XSecurity, Xsecurity - X display access control
X provides mechanism for implementing many access control systems. Release 6 includes five mechanisms:
|Host Access||Simple host-based access control.|
|MIT-MAGIC-COOKIE-1||Shared plain-text "cookies".|
|XDM-AUTHORIZATION-1||Secure DES based private-keys.|
|SUN-DES-1||Based on Sun's secure rpc system.|
|MIT-KERBEROS-5||Kerberos Version 5 user-to-user.|
Any client on a host in the host access control list is allowed access to the X server. This system can work reasonably well in an environment where everyone trusts everyone, or when only a single person can log in to a given machine, and is easy to use when the list of hosts used is small. This system does not work well when multiple people can log in to a single machine and mutual trust does not exist. The list of allowed hosts is stored in the X server and can be changed with the xhost command. When using the more secure mechanisms listed below, the host list is normally configured to be the empty list, so that only authorized programs can connect to the display. When using MIT-MAGIC-COOKIE-1, the client sends a 128 bit "cookie" along with the connection setup information. If the cookie presented by the client matches one that the X server has, the connection is allowed access. The cookie is chosen so that it is hard to guess; xdm generates such cookies automatically when this form of access control is used. The user's copy of the cookie is usually stored in the .Xauthority file in the home directory, although the environment variable XAUTHORITY can be used to specify an alternate location. Xdm automatically passes a cookie to the server for each new login session, and stores the cookie in the user file at login.
Except for Host Access control, each of these systems uses data stored in the .Xauthority file to generate the correct authorization information to pass along to the X server at connection setup. MIT-MAGIC-COOKIE-1 and XDM-AUTHORIZATION-1 store secret data in the file; so anyone who can read the file can gain access to the X server. SUN-DES-1 stores only the identity of the principal who started the server (unix.hostname@domain when the server is started by xdm), and so it is not useful to anyone not authorized to connect to the server.
Each entry in the .Xauthority file matches a certain connection family (TCP/IP, DECnet or local connections) and X display name (hostname plus display number). This allows multiple authorization entries for different displays to share the same data file. A special connection family (FamilyWild, value 65535) causes an entry to match every display, allowing the entry to be used for all connections. Each entry additionally contains the authorization name and whatever private authorization data is needed by that authorization type to generate the correct information at connection setup time.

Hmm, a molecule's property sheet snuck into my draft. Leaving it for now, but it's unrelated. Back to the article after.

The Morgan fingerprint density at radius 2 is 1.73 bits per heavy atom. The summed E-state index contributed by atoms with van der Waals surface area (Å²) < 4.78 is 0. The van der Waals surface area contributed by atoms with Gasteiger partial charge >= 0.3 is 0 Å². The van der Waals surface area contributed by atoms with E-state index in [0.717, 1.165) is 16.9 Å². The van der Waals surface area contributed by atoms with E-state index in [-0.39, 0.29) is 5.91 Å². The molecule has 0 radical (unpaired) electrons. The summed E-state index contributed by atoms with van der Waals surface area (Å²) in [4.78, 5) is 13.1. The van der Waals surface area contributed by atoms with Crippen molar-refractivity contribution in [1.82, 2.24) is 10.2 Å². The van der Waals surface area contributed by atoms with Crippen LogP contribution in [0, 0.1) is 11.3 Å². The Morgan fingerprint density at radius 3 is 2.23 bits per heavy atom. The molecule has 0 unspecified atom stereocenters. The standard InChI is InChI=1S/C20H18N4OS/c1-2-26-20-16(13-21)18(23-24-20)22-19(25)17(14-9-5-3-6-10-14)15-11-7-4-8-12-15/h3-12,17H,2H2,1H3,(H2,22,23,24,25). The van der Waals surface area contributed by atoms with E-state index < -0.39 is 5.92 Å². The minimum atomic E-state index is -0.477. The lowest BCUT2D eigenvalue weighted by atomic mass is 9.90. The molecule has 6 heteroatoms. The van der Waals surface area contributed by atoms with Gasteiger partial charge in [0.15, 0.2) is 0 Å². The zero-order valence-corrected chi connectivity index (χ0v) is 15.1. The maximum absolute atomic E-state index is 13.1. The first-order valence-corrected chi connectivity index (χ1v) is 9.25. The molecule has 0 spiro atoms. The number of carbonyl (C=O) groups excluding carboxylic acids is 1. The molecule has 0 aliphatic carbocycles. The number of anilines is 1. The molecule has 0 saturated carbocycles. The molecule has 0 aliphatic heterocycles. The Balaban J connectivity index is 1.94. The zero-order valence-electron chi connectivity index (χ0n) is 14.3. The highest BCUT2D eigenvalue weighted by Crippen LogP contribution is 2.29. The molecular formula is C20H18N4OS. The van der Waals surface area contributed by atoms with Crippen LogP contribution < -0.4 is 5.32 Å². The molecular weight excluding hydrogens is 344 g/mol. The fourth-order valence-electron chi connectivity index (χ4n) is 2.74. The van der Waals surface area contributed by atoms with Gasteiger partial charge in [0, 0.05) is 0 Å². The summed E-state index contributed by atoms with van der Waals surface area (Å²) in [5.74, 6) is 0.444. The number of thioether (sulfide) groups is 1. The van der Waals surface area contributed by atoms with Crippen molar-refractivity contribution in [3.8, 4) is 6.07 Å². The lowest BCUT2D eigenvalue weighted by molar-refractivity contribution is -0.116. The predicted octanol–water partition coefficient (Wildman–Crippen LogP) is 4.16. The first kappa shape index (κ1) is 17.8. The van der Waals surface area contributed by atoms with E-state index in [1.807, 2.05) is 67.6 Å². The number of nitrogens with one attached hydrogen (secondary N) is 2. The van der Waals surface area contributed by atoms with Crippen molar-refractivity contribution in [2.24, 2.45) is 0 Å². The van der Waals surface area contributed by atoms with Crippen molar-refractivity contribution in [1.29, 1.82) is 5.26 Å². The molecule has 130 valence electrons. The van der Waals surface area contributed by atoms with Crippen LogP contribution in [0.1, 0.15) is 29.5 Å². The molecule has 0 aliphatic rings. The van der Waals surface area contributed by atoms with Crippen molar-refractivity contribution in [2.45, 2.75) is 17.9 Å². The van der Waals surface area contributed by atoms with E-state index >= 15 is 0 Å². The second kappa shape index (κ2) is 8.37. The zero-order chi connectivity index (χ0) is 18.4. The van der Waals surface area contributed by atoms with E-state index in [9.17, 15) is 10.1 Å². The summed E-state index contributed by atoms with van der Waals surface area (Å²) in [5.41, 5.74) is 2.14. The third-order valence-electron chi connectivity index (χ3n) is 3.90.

The xauth program manipulates the .Xauthority file format. It understands the semantics of the connection families and address formats, displaying them in an easy to understand format. It also understands that SUN-DES-1 and MIT-KERBEROS-5 use string values for the authorization data, and displays them appropriately.
The X server (when running on a workstation) reads authorization information
from a file name passed on the command line with the
option (see the
manual page). The authorization entries in the
file are used to control access to the server. In each of the authorization
schemes listed above, the data needed by the server to initialize an authorization
scheme is identical to the data needed by the client to generate the appropriate
authorization information, so the same file can be used by both processes.
This system uses 128 bits of data shared between the user
and the X server. Any collection of bits can be used.
generates these keys using a cryptographically secure pseudo random number
generator, and so the key to the next session cannot be computed from the
current session key.
This system uses two pieces of information. First, 64 bits
of random data, second a 56 bit DES encryption key (again, random data) stored
in 8 bytes, the last byte of which is ignored.
these keys using the same random number generator as is used for MIT-MAGIC-COOKIE-1.
This system needs a string representation of the principal
which identifies the associated X server. This information is used to encrypt
the client's authority information when it is sent to the X server. When
starts the X server, it uses the root principal for the machine
on which it is running (unix.hostname@domain,
for example, "firstname.lastname@example.org"). Putting the correct
principal name in the
file causes Xlib to
generate the appropriate authorization information using the secure RPC library.
Kerberos reads tickets from the cache pointed to by the
so does not use any data from the
An empty entry must still exist to tell clients that MIT-KERBEROS-5 is available.
X(1X), xdm(1X), xauth(1X), xhost(1X), Xserver(1X)